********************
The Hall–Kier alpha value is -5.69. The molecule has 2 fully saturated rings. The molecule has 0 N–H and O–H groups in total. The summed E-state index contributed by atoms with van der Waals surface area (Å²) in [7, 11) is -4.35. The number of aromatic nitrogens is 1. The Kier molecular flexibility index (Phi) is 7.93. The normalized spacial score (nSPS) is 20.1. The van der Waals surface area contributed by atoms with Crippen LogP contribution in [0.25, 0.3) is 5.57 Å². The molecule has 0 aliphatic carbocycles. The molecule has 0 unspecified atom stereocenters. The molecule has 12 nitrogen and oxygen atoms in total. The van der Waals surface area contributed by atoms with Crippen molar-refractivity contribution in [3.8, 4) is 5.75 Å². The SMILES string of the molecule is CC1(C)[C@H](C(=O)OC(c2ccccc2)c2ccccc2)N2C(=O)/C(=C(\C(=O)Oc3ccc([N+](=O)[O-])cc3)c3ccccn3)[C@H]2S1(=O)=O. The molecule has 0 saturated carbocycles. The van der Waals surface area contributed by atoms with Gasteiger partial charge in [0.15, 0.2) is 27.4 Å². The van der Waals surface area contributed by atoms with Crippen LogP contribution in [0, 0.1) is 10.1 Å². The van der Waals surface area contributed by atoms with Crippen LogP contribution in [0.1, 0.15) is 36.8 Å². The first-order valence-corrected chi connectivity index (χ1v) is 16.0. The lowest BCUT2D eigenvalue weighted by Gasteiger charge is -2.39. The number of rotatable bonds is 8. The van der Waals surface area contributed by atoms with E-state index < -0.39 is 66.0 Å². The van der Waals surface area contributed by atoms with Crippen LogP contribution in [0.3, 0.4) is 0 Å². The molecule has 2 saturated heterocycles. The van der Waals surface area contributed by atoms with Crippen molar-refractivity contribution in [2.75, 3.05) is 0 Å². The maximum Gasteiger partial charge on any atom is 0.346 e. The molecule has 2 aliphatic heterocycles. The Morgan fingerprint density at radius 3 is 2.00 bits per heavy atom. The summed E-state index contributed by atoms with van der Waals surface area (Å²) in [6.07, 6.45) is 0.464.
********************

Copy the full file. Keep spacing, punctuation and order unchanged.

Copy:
The Hall–Kier alpha value is -5.69. The molecule has 2 fully saturated rings. The molecule has 0 N–H and O–H groups in total. The summed E-state index contributed by atoms with van der Waals surface area (Å²) in [7, 11) is -4.35. The number of aromatic nitrogens is 1. The Kier molecular flexibility index (Phi) is 7.93. The normalized spacial score (nSPS) is 20.1. The van der Waals surface area contributed by atoms with Crippen LogP contribution in [0.25, 0.3) is 5.57 Å². The molecule has 0 aliphatic carbocycles. The molecule has 0 unspecified atom stereocenters. The molecule has 12 nitrogen and oxygen atoms in total. The van der Waals surface area contributed by atoms with Crippen molar-refractivity contribution in [3.8, 4) is 5.75 Å². The SMILES string of the molecule is CC1(C)[C@H](C(=O)OC(c2ccccc2)c2ccccc2)N2C(=O)/C(=C(\C(=O)Oc3ccc([N+](=O)[O-])cc3)c3ccccn3)[C@H]2S1(=O)=O. The molecule has 0 saturated carbocycles. The van der Waals surface area contributed by atoms with Gasteiger partial charge in [0.15, 0.2) is 27.4 Å². The van der Waals surface area contributed by atoms with Crippen LogP contribution in [0, 0.1) is 10.1 Å². The van der Waals surface area contributed by atoms with Crippen LogP contribution in [0.1, 0.15) is 36.8 Å². The first-order valence-corrected chi connectivity index (χ1v) is 16.0. The lowest BCUT2D eigenvalue weighted by Gasteiger charge is -2.39. The number of rotatable bonds is 8. The van der Waals surface area contributed by atoms with E-state index < -0.39 is 66.0 Å². The van der Waals surface area contributed by atoms with Crippen LogP contribution in [0.3, 0.4) is 0 Å². The molecule has 2 saturated heterocycles. The van der Waals surface area contributed by atoms with Crippen molar-refractivity contribution in [2.75, 3.05) is 0 Å². The maximum Gasteiger partial charge on any atom is 0.346 e. The molecule has 2 aliphatic heterocycles. The Morgan fingerprint density at radius 3 is 2.00 bits per heavy atom. The summed E-state index contributed by atoms with van der Waals surface area (Å²) in [6.07, 6.45) is 0.464.